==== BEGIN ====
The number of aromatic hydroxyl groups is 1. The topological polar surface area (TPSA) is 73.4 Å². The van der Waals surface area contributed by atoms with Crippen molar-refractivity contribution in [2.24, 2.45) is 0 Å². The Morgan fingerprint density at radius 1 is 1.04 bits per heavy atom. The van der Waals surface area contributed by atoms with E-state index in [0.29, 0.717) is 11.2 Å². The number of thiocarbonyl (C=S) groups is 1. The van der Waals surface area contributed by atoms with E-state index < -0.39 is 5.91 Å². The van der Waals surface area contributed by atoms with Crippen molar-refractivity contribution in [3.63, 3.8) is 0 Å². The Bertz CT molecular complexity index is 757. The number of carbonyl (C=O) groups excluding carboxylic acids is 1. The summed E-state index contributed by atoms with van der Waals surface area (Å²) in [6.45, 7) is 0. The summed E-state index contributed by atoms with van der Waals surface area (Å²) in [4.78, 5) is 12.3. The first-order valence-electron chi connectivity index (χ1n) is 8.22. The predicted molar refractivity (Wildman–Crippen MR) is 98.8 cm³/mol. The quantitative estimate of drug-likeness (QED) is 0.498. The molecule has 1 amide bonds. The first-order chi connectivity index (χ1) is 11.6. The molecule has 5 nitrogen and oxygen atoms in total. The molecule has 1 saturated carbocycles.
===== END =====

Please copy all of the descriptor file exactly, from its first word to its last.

The number of aromatic hydroxyl groups is 1. The topological polar surface area (TPSA) is 73.4 Å². The van der Waals surface area contributed by atoms with Crippen molar-refractivity contribution in [2.24, 2.45) is 0 Å². The Morgan fingerprint density at radius 1 is 1.04 bits per heavy atom. The van der Waals surface area contributed by atoms with E-state index in [0.29, 0.717) is 11.2 Å². The number of thiocarbonyl (C=S) groups is 1. The van der Waals surface area contributed by atoms with E-state index < -0.39 is 5.91 Å². The van der Waals surface area contributed by atoms with Crippen molar-refractivity contribution in [3.63, 3.8) is 0 Å². The Bertz CT molecular complexity index is 757. The number of carbonyl (C=O) groups excluding carboxylic acids is 1. The summed E-state index contributed by atoms with van der Waals surface area (Å²) in [6.45, 7) is 0. The summed E-state index contributed by atoms with van der Waals surface area (Å²) in [4.78, 5) is 12.3. The first-order valence-electron chi connectivity index (χ1n) is 8.22. The predicted molar refractivity (Wildman–Crippen MR) is 98.8 cm³/mol. The quantitative estimate of drug-likeness (QED) is 0.498. The molecule has 1 amide bonds. The first-order chi connectivity index (χ1) is 11.6. The molecule has 5 nitrogen and oxygen atoms in total. The molecule has 1 saturated carbocycles.